2nd Plunge Gillard
by Take the Plunge—Protect Australia's Heritage
The Hon. Julia Gillard MP
CANBERRA ACT 2600
Dear Prime Minister Gillard,
Support for the ratification of the UNESCO 2001 Convention on the Protection of the Underwater Cultural Heritage
I am writing to request that the Australian Government ratify the UNESCO 2001 Convention on the Protection of the Underwater Cultural Heritage.
It has been eleven years since the 2001 Convention was written. To date, 41 countries have ratified or accepted the Convention, which came into force on January 2, 2009. Previously the Australian Government had been a leading example for legislation that protected underwater cultural heritage (UCH), but now Australia has fallen behind international standards.
Australia was involved with the development and final form of the 2001 Convention. The principles of the Convention are:
To preserve underwater cultural heritage for the benefit of humanity;
To consider in-situ preservation as the first and preferred option;
To prevent commercial exploitation for trade, nor shall it be irretrievably dispersed;
That state parties should promote information sharing, training, technology transfer and raise public awareness concerning the significance of UCH.
These points are consistent with current practices and methods of protection and managing sites in Australia. Why are we not upholding standards that we helped to create?
The Australian Government’s ratification of the UNESCO 2001 Convention would have four key benefits:
To maintain Australia’s position as a world leader in UCH protection;
To benefit the management of shared heritage with international governments, as well as the management of Australian merchant vessels and warships lost in international and states’ coastal waters;
Include other sites and materials that need protection, such as submerged aircraft wrecks and their associated human remains, or indigenous landscapes;
And to meet Australia’s international obligations in the Asia/Pacific Region.
In 2009 the Department of Sustainability, Water, Population, Arts and Communities (SEWPAC) initiated a review of the Historic Shipwrecks Act 1976. This prompted submissions from agencies, industrial partners and individuals with advice on amendments and overwhelming support for Australia becoming a signatory to the UNESCO 2001 Convention. Despite such a strong response, no progress has been made to change the Act to comply with the standards of the UNESCO 2001 Convention, and ratification has been confined to ‘consideration’.
Review of the Historic Shipwrecks Act 1976 was overtaken by the independent review of the Environmental Protection and Biodiversity and Conservation Act 1999 (EPBC ACT) published on December 21, 2009. Although there was a strong focus on creating a leading example in the treatment of heritage, amendments did not concern ratification of the UNESCO 2001 Convention and hence failed in this endeavour. A following review of the Historic Shipwrecks Act 1976 must consider amending legislation to enable ratification. This is the only way that Australia’s underwater heritage can be protected in its entirety.
This year Australia is commemorating the start of World War II in the Pacific. Australia’s largest contribution in this war was the Battle of the Coral Sea, which was the first naval battle in history where the action was fought entirely by aircraft. This Battle prevented the invasion of Japanese into northern Australia. Hundreds of aircraft wrecks resulted, but none of these are protected by the Historic Shipwrecks Act 1976.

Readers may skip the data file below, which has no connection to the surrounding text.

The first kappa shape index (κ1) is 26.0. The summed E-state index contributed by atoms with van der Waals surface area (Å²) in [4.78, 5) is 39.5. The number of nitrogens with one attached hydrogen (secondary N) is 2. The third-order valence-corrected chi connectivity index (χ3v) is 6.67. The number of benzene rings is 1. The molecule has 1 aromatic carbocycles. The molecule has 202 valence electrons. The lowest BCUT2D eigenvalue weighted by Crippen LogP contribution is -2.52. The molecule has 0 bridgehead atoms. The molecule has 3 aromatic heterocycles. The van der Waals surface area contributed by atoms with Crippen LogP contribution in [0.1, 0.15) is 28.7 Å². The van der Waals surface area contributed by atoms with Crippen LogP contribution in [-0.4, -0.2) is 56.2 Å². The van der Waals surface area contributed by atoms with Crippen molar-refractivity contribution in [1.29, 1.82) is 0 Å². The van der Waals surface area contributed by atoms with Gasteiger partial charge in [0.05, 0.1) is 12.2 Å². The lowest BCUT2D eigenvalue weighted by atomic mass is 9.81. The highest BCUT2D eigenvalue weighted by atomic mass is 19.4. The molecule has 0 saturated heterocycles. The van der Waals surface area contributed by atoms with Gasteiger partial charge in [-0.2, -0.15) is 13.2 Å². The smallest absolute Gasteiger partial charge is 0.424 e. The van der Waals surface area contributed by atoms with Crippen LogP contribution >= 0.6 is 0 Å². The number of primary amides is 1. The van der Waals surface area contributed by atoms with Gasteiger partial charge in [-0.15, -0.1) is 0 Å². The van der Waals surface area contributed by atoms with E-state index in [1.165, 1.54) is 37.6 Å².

How can Australia commemorate the war, when we are not considering aircraft from this significant and important battle as protected underwater cultural heritage? Amending the Historic Shipwrecks Act 1976 to comply with the broader definition of heritage in the UNESCO 2001 Convention, which includes submerged aircraft, would solve this issue.
By ratifying the UNESCO 2001 Convention, Australia will have the opportunity to cooperate with other countries in the management of shared UCH. Australia would benefit from sharing UCH resources with other nations, as well as ensuring the protection of Australian heritage outside of our national waters.
An example of international co-operation benefiting underwater cultural heritage is the upcoming 300-year anniversary of the wrecking of Zuytdorp, a Dutch East India Company merchant vessel, off the Western Australian coast. This site is part of the Australian Netherlands Committee of Old Dutch Shipwrecks (ANCODS) international agreement, signed on November 6, 1972. ANCODS continues to succeed in research, sharing and disseminating information, education and community access. The UNESCO 2001 Convention encourages international cooperation and would benefit research and protection of Australia’s international underwater heritage.
On July 5, 2010, the Australian Underwater Cultural Heritage Intergovernmental Agreement was made to clarify the responsibilities of the Commonwealth, States and Territories in the protection of underwater cultural heritage. More importantly, it aims to meet international best practice in the protection of underwater cultural heritage as outlined in the Rules to the Annex of the UNESCO 2001 Convention. This is a vital step in the co-operation of all of the governing parties in Australia to protect all of Australia’s Underwater Cultural Heritage as outlined by the UNESCO 2001 Convention. However, it is not legally binding.
As a member of the public, I respectfully request for the Australian Government to amend and update the Historic Shipwrecks Act 1976, and ratify the UNESCO 2001 Convention on the Protection of the Underwater Cultural Heritage, so that all of our underwater cultural heritage can be protected.